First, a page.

AnThere’s a sealed box, inside the box is a cute cat and a device that can kill it as soon as a radioactive atom decays. Were we to open the box, would the cat be alive? And how is it doing while the box is still closed?
In extreme synthesis, this is the idea of the famous “Schrödinger’s cat” experiment (thought experiment! no actual cats actually harmed! what kind of sicko would do that?!), named after German physicist Erwin Schrödinger, one of the fathers of quantum mechanics.
As you may have heard, as long as we don’t open the box, quantum mechanics allows the cat to be both dead and alive at the same time.
The reason behind this weirdness is one of the founding principles of quantum mechanics: the superposition principle. Simply put, in the microscopic world of quanta, some properties can have several values simultaneously. For example, an electron can be in two places at once, until we go measure it. Then it “picks” a position to be found at. Until then, it really is in several places at the same time.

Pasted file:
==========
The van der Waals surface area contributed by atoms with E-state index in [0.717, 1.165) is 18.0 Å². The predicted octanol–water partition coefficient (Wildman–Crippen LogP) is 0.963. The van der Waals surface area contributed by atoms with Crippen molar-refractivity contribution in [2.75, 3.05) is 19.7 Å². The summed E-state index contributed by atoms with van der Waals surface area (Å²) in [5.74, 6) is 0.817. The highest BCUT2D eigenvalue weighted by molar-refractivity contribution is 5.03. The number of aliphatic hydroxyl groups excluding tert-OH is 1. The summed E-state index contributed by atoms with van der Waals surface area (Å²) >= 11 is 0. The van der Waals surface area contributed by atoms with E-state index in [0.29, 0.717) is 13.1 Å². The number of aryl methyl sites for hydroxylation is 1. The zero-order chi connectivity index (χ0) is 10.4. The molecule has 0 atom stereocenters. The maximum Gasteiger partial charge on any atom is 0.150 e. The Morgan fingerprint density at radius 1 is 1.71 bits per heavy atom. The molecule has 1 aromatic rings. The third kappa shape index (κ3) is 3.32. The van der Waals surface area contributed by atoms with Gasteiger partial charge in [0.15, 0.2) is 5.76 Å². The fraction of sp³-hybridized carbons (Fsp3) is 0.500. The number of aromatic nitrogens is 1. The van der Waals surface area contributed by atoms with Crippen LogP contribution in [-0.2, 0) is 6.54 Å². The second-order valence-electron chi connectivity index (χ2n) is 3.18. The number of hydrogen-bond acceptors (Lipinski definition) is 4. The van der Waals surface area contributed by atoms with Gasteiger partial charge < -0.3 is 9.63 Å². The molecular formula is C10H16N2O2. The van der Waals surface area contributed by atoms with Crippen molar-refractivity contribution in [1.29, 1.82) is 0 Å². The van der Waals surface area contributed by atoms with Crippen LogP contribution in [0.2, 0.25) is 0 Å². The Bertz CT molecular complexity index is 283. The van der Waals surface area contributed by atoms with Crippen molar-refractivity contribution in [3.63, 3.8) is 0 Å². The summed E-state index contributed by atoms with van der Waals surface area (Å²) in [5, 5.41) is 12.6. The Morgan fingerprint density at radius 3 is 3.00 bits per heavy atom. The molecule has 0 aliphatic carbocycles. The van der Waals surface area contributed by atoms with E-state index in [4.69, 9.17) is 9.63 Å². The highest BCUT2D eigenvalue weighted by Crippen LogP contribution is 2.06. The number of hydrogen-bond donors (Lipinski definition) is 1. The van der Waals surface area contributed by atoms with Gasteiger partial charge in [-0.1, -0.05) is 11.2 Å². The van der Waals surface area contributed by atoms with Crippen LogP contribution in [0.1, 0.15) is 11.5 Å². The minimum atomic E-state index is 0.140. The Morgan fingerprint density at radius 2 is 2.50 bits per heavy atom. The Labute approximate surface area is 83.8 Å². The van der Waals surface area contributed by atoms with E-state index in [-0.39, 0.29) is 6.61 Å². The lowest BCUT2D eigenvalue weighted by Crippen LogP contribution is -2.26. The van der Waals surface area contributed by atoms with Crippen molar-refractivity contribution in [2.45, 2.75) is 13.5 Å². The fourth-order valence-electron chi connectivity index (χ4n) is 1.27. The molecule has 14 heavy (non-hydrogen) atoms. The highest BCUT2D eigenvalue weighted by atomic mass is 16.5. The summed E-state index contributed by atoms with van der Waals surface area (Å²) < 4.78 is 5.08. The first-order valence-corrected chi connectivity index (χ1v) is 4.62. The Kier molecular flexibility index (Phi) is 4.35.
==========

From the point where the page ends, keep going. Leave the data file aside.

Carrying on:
The superposition principle is a real thing. For real. They did experiments. Quantum theory, then, describes a world fundamentally different than the macroscopic, classical one we know and love.
Our rules don’t work for microscopic particles, and quantum rules don’t work for, like, cats.
Using the rules of one world in the other we get in trouble: a cat cannot be both dead and alive, but an atom can be both decayed and not.
That’s exactly what Schrödinger was trying to do putting a quantum thing (the atom) together with a classical one (the cat).
Precisely those different rules are where the wonderful and magical weirdnes of quantum mechanics comes from.